It can be made more or less sophisticated but a basic level would be great. I wouldn’t even need to put on my reading glasses! I have done many stupid things while driving my car, that I will not tell you about ;-) but a voice interface would spare me some tricky situations.
Can this be so hard? I know that the software for voice input is out there that can do these things so why not in the mobile?
Nokia, why didn’t you go for this instead of 5800, the so called “iPhone killer”. I tested it for one day. Really, I have to say this, it is pathetic Nokia! Your 5800 is like a modern version of my old Ericsson P900 when it comes to user interface. Yes you have many nifty functions but an “iPhone killer”? You can’t be serious! I haven’t seen Sony-Ericsson’s new “iPhone-killer” but something tells me that iPhone will remain the king of user interface for a while. So, Sony-Ericsson why didn’t you go for something new? A real voice interface?
What do you say, wouldn’t a real voice interface be a useful function to have in your mobile?
Maybe it is out already, did I miss something?
When Manfred Clynes and Nathan Kline coined the term “cyborg” 50 years ago they were talking about people living in the outer space. Today we can define a cyborg as a human (or other organism) that get increased capabilities with the help of technology. With a passive definition like this most of us are cyborgs already. I think that the term is not interesting until it is technology that substantially improves our abilities. We have many examples, such as pacemakers, prostheses and even wheel chairs. They make things much better for the individual in question but maybe not with much better functionality than a healthy body. Transhumanism is a term that is very related to cyborgs. Transhumanism is a philosophy (or maybe philosophies) that not only believe in a very bright posthuman future but also strive for it. The typical transhumanist have great hopes on the The Singularity.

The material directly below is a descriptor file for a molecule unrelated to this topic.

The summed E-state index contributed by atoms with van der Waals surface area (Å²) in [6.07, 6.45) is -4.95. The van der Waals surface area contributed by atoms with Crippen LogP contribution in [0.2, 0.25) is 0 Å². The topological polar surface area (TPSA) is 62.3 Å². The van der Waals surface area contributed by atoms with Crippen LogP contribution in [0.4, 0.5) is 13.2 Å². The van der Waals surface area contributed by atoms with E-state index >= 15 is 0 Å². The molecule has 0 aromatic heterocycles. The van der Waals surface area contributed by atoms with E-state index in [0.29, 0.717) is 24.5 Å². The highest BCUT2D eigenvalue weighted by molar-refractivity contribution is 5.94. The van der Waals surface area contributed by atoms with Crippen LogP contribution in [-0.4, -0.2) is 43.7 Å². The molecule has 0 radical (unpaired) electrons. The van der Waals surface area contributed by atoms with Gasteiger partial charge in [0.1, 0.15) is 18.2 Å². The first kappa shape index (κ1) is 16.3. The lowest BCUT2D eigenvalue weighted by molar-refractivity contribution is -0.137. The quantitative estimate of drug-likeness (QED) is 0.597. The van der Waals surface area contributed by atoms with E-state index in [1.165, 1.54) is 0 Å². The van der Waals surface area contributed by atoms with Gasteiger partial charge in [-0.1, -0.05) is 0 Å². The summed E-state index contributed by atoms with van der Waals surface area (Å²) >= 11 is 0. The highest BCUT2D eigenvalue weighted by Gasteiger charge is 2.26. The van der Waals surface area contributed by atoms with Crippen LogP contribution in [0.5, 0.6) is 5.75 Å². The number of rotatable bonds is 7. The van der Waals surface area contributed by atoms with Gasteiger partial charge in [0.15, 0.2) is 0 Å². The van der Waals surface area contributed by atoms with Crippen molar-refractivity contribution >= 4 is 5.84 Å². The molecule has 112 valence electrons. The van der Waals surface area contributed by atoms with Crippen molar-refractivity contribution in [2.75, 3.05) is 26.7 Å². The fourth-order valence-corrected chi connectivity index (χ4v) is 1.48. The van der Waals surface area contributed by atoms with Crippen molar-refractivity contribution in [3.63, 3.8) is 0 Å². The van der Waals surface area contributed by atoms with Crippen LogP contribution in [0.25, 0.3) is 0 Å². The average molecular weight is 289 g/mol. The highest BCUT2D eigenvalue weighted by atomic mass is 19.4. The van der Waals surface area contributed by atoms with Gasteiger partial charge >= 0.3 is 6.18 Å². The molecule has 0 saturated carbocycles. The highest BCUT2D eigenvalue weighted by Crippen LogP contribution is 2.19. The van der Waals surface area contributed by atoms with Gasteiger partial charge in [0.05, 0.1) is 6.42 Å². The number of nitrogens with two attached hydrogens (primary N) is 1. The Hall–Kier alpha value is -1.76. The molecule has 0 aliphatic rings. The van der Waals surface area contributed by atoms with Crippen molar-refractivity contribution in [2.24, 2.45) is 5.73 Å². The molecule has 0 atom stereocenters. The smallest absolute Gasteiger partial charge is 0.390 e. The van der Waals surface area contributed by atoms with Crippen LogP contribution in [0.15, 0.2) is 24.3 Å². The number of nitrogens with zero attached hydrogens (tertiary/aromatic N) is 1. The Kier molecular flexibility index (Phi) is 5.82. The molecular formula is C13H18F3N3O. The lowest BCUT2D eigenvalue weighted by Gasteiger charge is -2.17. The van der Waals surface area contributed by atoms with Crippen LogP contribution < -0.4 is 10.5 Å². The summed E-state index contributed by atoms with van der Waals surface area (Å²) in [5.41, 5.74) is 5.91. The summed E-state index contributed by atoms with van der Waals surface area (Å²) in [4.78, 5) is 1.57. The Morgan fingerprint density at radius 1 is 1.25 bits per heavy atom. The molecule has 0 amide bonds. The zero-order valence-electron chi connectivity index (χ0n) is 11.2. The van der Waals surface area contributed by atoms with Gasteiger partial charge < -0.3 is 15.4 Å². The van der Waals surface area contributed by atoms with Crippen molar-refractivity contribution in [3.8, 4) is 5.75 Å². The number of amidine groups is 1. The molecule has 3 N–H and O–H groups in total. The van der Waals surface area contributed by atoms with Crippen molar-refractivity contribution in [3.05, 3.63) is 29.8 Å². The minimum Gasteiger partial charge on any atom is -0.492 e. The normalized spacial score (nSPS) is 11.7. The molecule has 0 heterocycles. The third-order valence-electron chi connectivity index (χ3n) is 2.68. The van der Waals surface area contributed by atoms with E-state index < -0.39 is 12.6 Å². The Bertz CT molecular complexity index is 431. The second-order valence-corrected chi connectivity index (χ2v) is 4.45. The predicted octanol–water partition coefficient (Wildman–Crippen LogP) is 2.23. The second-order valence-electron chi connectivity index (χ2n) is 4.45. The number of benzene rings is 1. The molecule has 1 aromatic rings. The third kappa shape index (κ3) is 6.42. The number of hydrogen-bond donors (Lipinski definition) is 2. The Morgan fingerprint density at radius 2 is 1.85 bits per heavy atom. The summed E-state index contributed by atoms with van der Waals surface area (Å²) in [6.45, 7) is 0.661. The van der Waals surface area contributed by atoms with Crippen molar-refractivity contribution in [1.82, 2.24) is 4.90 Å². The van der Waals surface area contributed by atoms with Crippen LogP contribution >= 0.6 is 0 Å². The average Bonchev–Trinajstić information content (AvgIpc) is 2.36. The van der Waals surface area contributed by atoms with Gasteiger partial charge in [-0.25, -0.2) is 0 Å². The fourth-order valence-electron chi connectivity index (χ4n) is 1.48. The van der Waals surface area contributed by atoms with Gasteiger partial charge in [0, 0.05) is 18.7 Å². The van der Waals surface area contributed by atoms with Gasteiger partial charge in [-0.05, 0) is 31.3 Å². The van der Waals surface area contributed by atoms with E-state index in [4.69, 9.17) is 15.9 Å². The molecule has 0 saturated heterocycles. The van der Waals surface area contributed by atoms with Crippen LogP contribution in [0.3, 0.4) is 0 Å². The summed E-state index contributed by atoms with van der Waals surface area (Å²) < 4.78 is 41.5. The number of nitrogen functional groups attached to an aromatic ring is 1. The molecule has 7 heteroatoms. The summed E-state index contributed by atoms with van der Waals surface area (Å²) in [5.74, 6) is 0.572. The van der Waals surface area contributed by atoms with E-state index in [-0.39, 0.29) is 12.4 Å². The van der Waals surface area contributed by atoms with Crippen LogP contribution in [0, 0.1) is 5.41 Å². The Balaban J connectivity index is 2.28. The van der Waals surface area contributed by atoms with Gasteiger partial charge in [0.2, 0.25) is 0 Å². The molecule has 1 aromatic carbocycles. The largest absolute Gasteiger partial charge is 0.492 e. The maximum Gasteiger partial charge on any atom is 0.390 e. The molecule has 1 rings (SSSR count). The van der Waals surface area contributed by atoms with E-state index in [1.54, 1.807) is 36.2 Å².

New technology, new materials and new knowledge about how our body works will give us human spare parts with even better performance than the original. We will see this in sports where the current problems with steroids, blood doping and other kind of doping is just the beginning. In the Olympics in Beijing 2008, we had examples of contestants who ran with a prosthesis. The Olympic Committee approved it. Next time, 2012, the prosthesis are so good that they will win if they still are approved to attend.
Will disabled be the first superhumans?
This may sound strange but it is probably close to the truth. Let’s make a little test:
The man who run 100 meter in the shortest time is regarded as the fastest man on earth. Today, the fastest human ever is Usain Bolt from Jamaica. He run 100 meter in 9.69 seconds at the Olympic games in Beijing, August 2008. This is an amzing speed.
If I offered you legs that would make you run faster than Usain Bolt, would you receive them? You must of course cut off your own legs and replace them with the new legs. My guess is that you would say no! Well, maybe not. If you are one of the disabled people who have no legs, I guess that you would say yes!